Entity Extraction: what is it, and how does it work?

Have you ever wondered how the content of a web page is extracted from its HTML code? Or you’ve seen an article that mentions entities, such as people or places, and wondered what they are. If you’ve worked with data, you’re probably familiar with entity extraction (EE). It’s a process that involves finding and identifying entities in free text. This article will discuss an entity and how you can use it to make sense of unstructured content like blog posts, emails, or tweets.

What is entity extraction?

EE is a very powerful feature of search. It can help you find new information and discover patterns in your data. It is particularly useful when searching unstructured text because it enables you to understand what information is most relevant to whatever topic you are searching for.

Extracting entities is a fundamental aspect of NLP. It’s essential to extract relevant text data from any natural language processing system. EE engines identify entities and their corresponding types.

What can entity extraction do for you?

EE can be used for a variety of purposes. It is a way to find the right information, people, products, and locations. For example:

  • You want to know where your customers are located; you can use EE to identify addresses and cities in their emails.
  • You want to build an email marketing campaign; you can use EE to identify which companies have purchased from you in the past so that you can contact them about another product or service offering.
  • You want an overview of what types of food your social media followers like most; you can use EE on their tweets and posts from Instagram or Facebook (or any other social media platform) and segment them accordingly.

What are the different kinds of entities?

You can define an entity in several ways. The most basic is to describe the type of thing your entity represents. For example, a person or an organization; is the most straightforward entity you can extract from the text. Other kinds include location (e.g., “United States”), event (“World War II”), product or service (“Ford Mustang”), activity (“driving”) and time (“1:00 PM”).

The next step is determining what information about each entity should be extracted from the text to be useful for your application’s use case. Since entities are often used as reference points for other types of information—for example, people’s names often appear in news articles—you may want them to appear in full form when inserted into another dataset, such as a database table or CSV file containing other data related to that article (such as citations). In other cases, extracting just one aspect will suffice (for example, extracting only someone’s name).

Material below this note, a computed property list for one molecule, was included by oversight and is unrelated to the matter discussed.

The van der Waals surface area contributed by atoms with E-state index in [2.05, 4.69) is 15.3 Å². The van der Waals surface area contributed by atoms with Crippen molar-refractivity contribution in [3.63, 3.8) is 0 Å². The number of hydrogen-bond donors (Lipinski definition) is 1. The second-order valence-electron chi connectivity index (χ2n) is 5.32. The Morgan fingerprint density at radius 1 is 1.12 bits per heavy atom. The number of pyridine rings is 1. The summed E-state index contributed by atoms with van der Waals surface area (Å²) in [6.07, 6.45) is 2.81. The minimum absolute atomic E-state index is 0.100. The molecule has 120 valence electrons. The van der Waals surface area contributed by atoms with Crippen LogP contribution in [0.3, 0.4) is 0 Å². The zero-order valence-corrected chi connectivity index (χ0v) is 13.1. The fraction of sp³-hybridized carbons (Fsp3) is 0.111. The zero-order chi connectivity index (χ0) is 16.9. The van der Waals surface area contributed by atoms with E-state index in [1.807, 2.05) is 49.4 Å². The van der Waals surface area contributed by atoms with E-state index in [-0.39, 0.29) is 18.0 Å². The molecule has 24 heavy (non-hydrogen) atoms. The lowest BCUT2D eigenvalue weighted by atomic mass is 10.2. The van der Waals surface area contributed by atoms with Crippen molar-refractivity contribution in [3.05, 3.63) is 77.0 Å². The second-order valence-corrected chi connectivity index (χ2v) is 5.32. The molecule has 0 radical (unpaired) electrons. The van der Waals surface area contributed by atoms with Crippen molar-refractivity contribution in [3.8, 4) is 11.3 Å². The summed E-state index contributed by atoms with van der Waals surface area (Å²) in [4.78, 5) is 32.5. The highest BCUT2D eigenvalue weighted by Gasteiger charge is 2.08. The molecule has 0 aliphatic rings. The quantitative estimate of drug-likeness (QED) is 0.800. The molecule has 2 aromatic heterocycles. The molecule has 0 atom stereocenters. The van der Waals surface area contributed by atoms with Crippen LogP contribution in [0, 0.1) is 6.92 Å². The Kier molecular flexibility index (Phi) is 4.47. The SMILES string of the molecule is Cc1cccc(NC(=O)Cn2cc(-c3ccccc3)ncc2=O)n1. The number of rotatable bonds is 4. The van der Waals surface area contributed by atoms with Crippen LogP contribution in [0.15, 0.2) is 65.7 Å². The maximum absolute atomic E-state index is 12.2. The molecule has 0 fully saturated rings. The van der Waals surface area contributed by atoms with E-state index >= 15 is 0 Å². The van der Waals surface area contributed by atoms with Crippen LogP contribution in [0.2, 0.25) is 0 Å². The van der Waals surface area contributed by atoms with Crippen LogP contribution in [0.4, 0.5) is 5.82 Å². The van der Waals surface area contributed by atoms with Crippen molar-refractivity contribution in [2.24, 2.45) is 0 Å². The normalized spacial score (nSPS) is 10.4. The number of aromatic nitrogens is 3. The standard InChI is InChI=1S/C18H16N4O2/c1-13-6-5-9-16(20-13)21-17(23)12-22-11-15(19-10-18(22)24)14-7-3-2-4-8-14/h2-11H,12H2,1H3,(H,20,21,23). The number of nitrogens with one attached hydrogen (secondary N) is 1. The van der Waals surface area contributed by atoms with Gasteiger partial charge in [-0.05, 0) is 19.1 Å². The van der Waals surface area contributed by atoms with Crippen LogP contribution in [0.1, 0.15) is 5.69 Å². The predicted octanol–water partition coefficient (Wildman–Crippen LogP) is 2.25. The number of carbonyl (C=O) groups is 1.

How does EE work?

EE is a type of natural language processing (NLP) that aims to identify and extract meaning from text. In particular, it can be used to find and extract people, places, events and organizations.

EE relies on machine learning models that have been trained using labeled data. The training data consists of example texts containing both entities (the entity being identified) and non-entities (everything else). To identify whether something is an entity, you need a way to measure how likely it is that this word will be an entity. This is where classification comes into play: you give each example a label indicating whether it contains an entity and train your model based on these labels.


In conclusion, EE is an important component of many applications. It can be used to enhance the quality of search results, personalize recommendations and advertisements, or even automatically generate product descriptions. The main challenge for engineers working on this technology is extracting entities from unstructured text data such as tweets and blog posts.